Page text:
Table 4 reports the comparison between estimators. The FE model is in Column 1, the SEM model is in Column 2 and the SAR model is in Column 3. The results in Column 1 broadly confirm findings of the existing literature, since all predictors are significant and correctly signed, except for inflation which is insignificant. However, this model proves inconsistent and biased under CSD. Therefore, we proceed with our specification strategy and run LM tests for a spatially lagged dependent variable or a spatially lagged error. All the tests provide evidence in favor of the SAR model. In particular, the robust LM test cannot reject the null of no spatial error, while the robust LM test for no spatial lag rejects the null at 1 percent significance.14 This finding is also confirmed by the standard model selection criteria, like the AIC for example, which is lower for the SAR model compared to the SEM models. Similarly, the LR test rejects the null that SEM fits the data better than SAR at 10 percent confidence level.
Since the statistical tests find consistent evidence in favor of SAR, we use this specification in our further analysis. Before discussing the results, it is worth analyzing whether these are robust to the temporal variation in the coefficients. The literature has shown that the behavior of spreads could be subject to a structural break around 2000 (Gonzales Rosada and Levy Yeyati, 2008). We, therefore, estimate the SAR model on two sub-samples. In Column 4, we report the results for the 1995-2000 sample; in Column 5, we report the results for 2001-2010 sample. The evidence suggests that while the magnitude of spatial correlation has not changed, there seems to be a different role played by fundamentals and global factors in the first subsample. The spreads seem to be affected only by debt and growth, while global factors are insignificant. When we analyze the second subsample, we observe instead that all variables become significant and have the correct sign. However, since the second subsample includes the financial crisis of 2008-2009, we also re-estimate the model to make sure the results are not driven by this episode. In general, the crisis seems to have strengthened the impact of fundamentals on spreads but not those of global factors and the spatial autocorrelation. This result is consistent with the view that investors pay more attention to discriminate between good and bad borrowers as EM sovereigns are expanding as an asset class.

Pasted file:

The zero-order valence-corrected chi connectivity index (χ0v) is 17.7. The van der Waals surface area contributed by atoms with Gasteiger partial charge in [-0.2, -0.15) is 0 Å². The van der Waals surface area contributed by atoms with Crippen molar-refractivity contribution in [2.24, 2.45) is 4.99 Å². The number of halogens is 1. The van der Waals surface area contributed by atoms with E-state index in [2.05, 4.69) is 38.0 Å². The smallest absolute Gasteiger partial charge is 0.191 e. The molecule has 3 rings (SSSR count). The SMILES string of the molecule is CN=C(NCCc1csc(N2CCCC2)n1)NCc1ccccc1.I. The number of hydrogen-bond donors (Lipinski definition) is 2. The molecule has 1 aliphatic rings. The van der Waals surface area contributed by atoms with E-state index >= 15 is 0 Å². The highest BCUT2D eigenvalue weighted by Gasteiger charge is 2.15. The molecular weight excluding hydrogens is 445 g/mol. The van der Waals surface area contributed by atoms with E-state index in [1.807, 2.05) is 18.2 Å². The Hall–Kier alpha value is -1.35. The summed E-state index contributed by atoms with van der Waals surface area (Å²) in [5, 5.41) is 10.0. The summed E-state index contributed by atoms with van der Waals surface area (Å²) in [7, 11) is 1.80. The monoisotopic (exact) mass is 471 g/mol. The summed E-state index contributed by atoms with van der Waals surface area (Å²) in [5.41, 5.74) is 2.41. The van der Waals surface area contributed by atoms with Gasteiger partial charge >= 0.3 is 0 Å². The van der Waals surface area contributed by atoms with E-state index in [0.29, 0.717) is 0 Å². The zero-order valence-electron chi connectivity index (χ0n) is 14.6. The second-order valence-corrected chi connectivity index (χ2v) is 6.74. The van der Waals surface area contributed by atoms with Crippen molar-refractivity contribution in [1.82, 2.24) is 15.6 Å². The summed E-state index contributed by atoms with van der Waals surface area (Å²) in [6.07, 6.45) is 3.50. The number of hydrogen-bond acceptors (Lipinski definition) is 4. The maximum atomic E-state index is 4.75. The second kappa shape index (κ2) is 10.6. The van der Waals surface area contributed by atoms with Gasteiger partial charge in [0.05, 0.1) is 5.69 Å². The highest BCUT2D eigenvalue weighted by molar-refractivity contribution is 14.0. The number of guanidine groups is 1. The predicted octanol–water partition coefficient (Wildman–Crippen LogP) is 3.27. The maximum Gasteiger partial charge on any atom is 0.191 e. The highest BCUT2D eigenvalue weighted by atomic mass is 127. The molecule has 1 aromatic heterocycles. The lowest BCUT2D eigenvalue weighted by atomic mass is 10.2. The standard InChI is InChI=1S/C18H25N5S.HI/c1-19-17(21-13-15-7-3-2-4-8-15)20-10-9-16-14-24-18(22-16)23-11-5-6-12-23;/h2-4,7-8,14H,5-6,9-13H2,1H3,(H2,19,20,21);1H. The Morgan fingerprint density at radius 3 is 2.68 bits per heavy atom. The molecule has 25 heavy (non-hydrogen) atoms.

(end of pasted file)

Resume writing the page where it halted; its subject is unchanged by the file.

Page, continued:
We now turn to the quantification of the results. In the SAR model, the coefficients do not have the same interpretation as in the standard FE model. While in the FE model the coefficients represent marginal effects, in the SAR model one could distinguish between “direct” effects and “total” effects that take into account also the feedback effect arising from the spatial autocorrelation. To understand why, if one takes the partial derivative of the spreads with respect to xit, the “direct” effect is given by βk, while the “total” effect is given by (I − ρW)−1βk, where